Dear madam: letters to the editor 24/7/20

In this week's postbag of letters to the editor, Tes readers discuss what schools can do to help challenge racism

Tes Editorial

Tes readers' letters 24/7/20: What schools can do to tackle racism

How to tackle racism in education

In the brutal murder of George Floyd, millions of people, in the US, in Britain and across the world, have seen a manifestation of the racism that permeates their own societies.

The global scale of protest, involving millions of people, should be a turning point in the fight against racism. Now is the moment, when awareness is at a new height, that we should work collectively to eradicate racism in all its forms. This task is incumbent on every member of society, and every institution, not least in education.

In demonstrations, Zoom meetings and social media, arguments made by previous generations are taking on a new force: the struggle to change our schools, colleges and universities is central to challenging endemic racism.

We welcome the rising demands for change, made by campaigners, unions and MPs. We call upon the government, the Department for Education and all university, college, school authorities and bodies engaged in education to begin a review that results in the introduction of changes that address the racism that exists in the education sector, blighting the curriculum and contributing to inequalities of outcome.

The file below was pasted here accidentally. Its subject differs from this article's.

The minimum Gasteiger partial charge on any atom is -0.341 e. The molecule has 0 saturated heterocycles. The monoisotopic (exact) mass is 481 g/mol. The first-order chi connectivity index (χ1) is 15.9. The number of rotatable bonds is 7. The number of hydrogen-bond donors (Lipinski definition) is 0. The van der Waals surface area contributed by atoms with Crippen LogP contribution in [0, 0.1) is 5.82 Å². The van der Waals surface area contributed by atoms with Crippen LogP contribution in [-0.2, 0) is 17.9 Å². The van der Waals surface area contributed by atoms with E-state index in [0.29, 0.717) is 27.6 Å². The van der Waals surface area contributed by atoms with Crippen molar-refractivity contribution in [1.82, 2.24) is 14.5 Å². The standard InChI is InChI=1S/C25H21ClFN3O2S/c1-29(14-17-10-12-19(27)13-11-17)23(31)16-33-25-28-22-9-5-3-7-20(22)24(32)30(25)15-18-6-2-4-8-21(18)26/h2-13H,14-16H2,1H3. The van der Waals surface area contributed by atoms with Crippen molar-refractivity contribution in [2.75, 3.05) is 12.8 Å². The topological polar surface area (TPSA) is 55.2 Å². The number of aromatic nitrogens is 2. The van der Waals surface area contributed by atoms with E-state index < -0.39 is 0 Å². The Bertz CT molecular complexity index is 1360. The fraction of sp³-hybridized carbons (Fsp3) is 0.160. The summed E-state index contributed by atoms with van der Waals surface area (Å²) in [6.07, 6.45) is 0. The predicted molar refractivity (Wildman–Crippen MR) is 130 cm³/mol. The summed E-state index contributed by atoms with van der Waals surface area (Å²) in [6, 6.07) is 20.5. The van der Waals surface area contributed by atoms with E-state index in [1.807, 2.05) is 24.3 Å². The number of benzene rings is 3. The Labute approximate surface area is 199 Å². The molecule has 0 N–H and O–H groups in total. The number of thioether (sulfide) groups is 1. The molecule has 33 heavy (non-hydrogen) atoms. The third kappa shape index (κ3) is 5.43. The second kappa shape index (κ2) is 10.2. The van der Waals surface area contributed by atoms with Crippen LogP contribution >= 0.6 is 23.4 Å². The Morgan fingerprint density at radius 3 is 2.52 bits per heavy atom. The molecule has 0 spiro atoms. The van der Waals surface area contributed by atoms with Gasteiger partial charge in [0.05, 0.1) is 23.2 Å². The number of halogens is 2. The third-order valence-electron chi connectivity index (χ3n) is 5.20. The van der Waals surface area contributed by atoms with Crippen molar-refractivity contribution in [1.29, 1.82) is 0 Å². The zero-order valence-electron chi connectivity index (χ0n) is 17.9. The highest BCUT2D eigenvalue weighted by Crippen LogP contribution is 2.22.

We call on all educational institutions to:

  • Conduct a thorough and rigorous review of every aspect of the structures and practices of institutional life with the aim of eradicating racism from them.
  • Provide time for an examination of the curriculum, formal and "hidden", in every subject area.
  • Provide time to discuss, agree and publish an explicit anti-racist policy and to monitor its implementation, involving the whole school – staff, pupils and parents.
  • Provide time to undertake a rewriting of material and the introduction of practices to address concerns identified.
  • Examine the employment practice of institutions towards teaching and non-teaching staff.


Niparun Nessa
Secondary teacher, North West

Kauser Jan
Assistant headteacher, Leeds

Bernard Regan 
Visiting research fellow, St Mary's University

Plus 1,000 others, including Miriam Margolyes, Julie Christie, Art Malik, Derek Jacobi, Frances de la Tour, Timberlake Wertenbaker, Susan Wooldridge, Andy de la Tour, David Lan, Tariq Ali, Terry Eagleton, Nur Masalha, Sudhir Hazareesingh, Ilan Pappe, Gilbert Achcar, Adam Hanieh, Claire Norton, Dave Hill, Randa Alami, Mary Bousted, Kevin Courtney, Louise Regan, Paul Mackney, Andy Bain, Kiri Tunks and Sam Gurney


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